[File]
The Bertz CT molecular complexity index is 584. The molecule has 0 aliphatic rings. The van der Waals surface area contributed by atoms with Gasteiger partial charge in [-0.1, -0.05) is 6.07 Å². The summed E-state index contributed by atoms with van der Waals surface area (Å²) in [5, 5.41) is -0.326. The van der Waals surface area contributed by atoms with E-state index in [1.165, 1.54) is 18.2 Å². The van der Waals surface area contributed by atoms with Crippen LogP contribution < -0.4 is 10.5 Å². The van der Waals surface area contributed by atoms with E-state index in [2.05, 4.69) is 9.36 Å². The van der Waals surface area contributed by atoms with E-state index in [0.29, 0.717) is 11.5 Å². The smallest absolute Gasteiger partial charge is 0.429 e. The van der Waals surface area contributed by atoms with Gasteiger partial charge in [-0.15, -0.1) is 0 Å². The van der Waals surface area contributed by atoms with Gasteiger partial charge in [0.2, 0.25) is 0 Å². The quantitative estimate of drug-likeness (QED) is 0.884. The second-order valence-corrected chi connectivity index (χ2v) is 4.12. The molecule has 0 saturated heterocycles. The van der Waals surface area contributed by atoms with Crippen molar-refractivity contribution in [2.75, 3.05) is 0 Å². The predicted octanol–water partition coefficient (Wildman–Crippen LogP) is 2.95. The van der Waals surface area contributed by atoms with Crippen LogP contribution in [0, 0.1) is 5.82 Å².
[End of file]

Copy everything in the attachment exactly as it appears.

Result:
The Bertz CT molecular complexity index is 584. The molecule has 0 aliphatic rings. The van der Waals surface area contributed by atoms with Gasteiger partial charge in [-0.1, -0.05) is 6.07 Å². The summed E-state index contributed by atoms with van der Waals surface area (Å²) in [5, 5.41) is -0.326. The van der Waals surface area contributed by atoms with E-state index in [1.165, 1.54) is 18.2 Å². The van der Waals surface area contributed by atoms with Crippen LogP contribution < -0.4 is 10.5 Å². The van der Waals surface area contributed by atoms with E-state index in [2.05, 4.69) is 9.36 Å². The van der Waals surface area contributed by atoms with E-state index in [0.29, 0.717) is 11.5 Å². The smallest absolute Gasteiger partial charge is 0.429 e. The van der Waals surface area contributed by atoms with Gasteiger partial charge in [-0.15, -0.1) is 0 Å². The van der Waals surface area contributed by atoms with Gasteiger partial charge in [0.2, 0.25) is 0 Å². The quantitative estimate of drug-likeness (QED) is 0.884. The second-order valence-corrected chi connectivity index (χ2v) is 4.12. The molecule has 0 saturated heterocycles. The van der Waals surface area contributed by atoms with Crippen molar-refractivity contribution in [2.75, 3.05) is 0 Å². The predicted octanol–water partition coefficient (Wildman–Crippen LogP) is 2.95. The van der Waals surface area contributed by atoms with Crippen LogP contribution in [0, 0.1) is 5.82 Å².